The 41st District Senate race became more negative yesterday, with allegations of dirty political tricks and property vandalism as the campaign moved into the final week before the Sept. 10 primary.
Supporters of Del. Lisa A. Gladden's bid accused one of her opponents, Sen. Barbara A. Hoffman, of spreading inaccurate reports about Gladden's record in the House of Delegates to voters in the Northwest Baltimore district during telephone poll questions Thursday and Friday. They said other poll questions, conducted by a firm they believe is in Colorado, put Hoffman in a positive light.
"Everyone's expecting dirty tricks from Barbara Hoffman," said Del. Howard P. Rawlings, once a close ally of Hoffman's but now a strong supporter of Gladden. Rawlings is the father of City Councilwoman Stephanie C. Rawlings Blake, who received one of the poll calls. "This is outrageous," he said.
Hoffman said she is conducting polling, but has hired a Washington, D.C.-based firm, not a Colorado company. She denied using any "dirty tricks" in her campaign.
"Most polls test positives and negatives," Hoffman said. "When Lisa Gladden polled, I'm sure they said some negative things about me."
Hoffman said her husband's car was vandalized late Friday or early yesterday -- a week after some of her lawn signs were pulled up. She said the two side mirrors on the car were broken off but no other car in the neighborhood was touched, suggesting that her family was specifically targeted.
The heated 41st District Senate Democratic primary, which includes Gladden, Hoffman and former Del. Frank D. Boston Jr., increasingly has strained relations between Hoffman and Rawlings, two of the ranking city legislators in Annapolis. Hoffman is chairwoman of the Senate Budget and Taxation Committee, while Rawlings is her counterpart in the House of Delegates as chairman of the Appropriations Committee.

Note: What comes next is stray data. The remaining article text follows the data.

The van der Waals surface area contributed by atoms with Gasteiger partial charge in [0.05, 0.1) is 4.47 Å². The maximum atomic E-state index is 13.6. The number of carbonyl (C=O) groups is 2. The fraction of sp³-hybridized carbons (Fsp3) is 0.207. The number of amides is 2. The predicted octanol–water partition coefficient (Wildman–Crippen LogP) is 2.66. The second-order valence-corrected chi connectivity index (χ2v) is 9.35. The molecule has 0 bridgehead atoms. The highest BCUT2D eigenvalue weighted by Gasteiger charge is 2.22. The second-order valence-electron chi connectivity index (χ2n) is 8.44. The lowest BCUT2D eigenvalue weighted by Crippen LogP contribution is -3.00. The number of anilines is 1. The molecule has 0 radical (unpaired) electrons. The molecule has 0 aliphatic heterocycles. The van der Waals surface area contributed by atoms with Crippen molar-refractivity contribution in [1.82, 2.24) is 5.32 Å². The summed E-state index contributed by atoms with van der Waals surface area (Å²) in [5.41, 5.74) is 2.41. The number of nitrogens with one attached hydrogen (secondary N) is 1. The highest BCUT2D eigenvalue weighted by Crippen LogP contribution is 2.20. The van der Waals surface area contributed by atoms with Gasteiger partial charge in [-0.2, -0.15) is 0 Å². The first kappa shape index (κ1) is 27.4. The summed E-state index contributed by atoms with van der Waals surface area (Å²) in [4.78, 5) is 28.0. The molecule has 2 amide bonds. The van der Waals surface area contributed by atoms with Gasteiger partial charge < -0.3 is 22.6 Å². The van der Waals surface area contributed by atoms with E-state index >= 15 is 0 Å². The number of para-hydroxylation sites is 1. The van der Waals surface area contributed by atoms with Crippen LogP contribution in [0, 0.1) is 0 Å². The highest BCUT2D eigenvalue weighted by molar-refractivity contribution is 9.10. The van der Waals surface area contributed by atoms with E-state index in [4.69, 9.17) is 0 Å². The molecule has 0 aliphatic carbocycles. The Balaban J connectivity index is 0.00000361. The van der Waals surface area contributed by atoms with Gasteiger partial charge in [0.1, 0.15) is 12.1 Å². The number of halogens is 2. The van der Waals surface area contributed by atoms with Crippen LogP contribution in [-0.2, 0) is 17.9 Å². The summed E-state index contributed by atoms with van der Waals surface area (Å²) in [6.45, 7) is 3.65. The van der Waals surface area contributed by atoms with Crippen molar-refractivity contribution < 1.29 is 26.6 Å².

If both are re-elected, Hoffman said, they will continue to ensure that Baltimore gets the funding and projects it needs, but she added that she and Rawlings will likely have a strictly business relationship.
"I believe we had a good personal relationship," Hoffman said. "There's not going to be a personal relationship anymore."
Rawlings said the campaign is about politics, nothing personal. "We intend to be competitive," he said.
Objects to strategy
Rawlings said he simply objects to the strategy he alleges that Hoffman employed.
Rawlings Blake, who is supporting Gladden, said she received poll calls at 6:25 p.m. and 7:06 p.m. Friday. Then the questioning included positive statements about Hoffman that she was asked to rate, such as "Senator Hoffman has brought people together" and "Senator Hoffman has brought money to Baltimore," Rawlings Blake said.
Those questions were followed by a series of negative statements about Gladden, including "Delegate Gladden voted so white men would be considered minorities" and "she supported legislation to make it easier for children to get guns."
Barbara Williston, a 28-year Baltimore schoolteacher, said she received such a poll call Thursday.
"This is the most negative kind of campaigning," said Williston, who has not decided for whom she will vote. "They would not identify the source of the call."
Although Hoffman said she has not hired any Colorado polling firms, she has raised such issues about Gladden.
Hoffman sponsored gun legislation, defeated in both House and Senate committees last session, that would have prohibited a person from storing or leaving a firearm in a location where the person knew or should have known that an unsupervised child could gain access to it.
Issues not raised
Gladden, who sat on the House committee that defeated the gun bill, said she did not recall the specific legislation yesterday. She said Hoffman has never raised these issues with her personally.
Gladden said the legislation regarding white men was House Bill 1150, which was primarily a set-aside program for African-Americans and women. The bill included underprivileged or disadvantaged white males in Western Maryland but did not make "white men minorities."
"This is consistent with the way she campaigns," Gladden said of Hoffman. "I will not aggravate this race with negative campaigning."
Rawlings said the polling tactics were "just further manipulation of black voters" in an election in which a number of African-American political leaders believe that Gladden, who is black, should be elected from the 41st District because the population there is 70 percent African-American.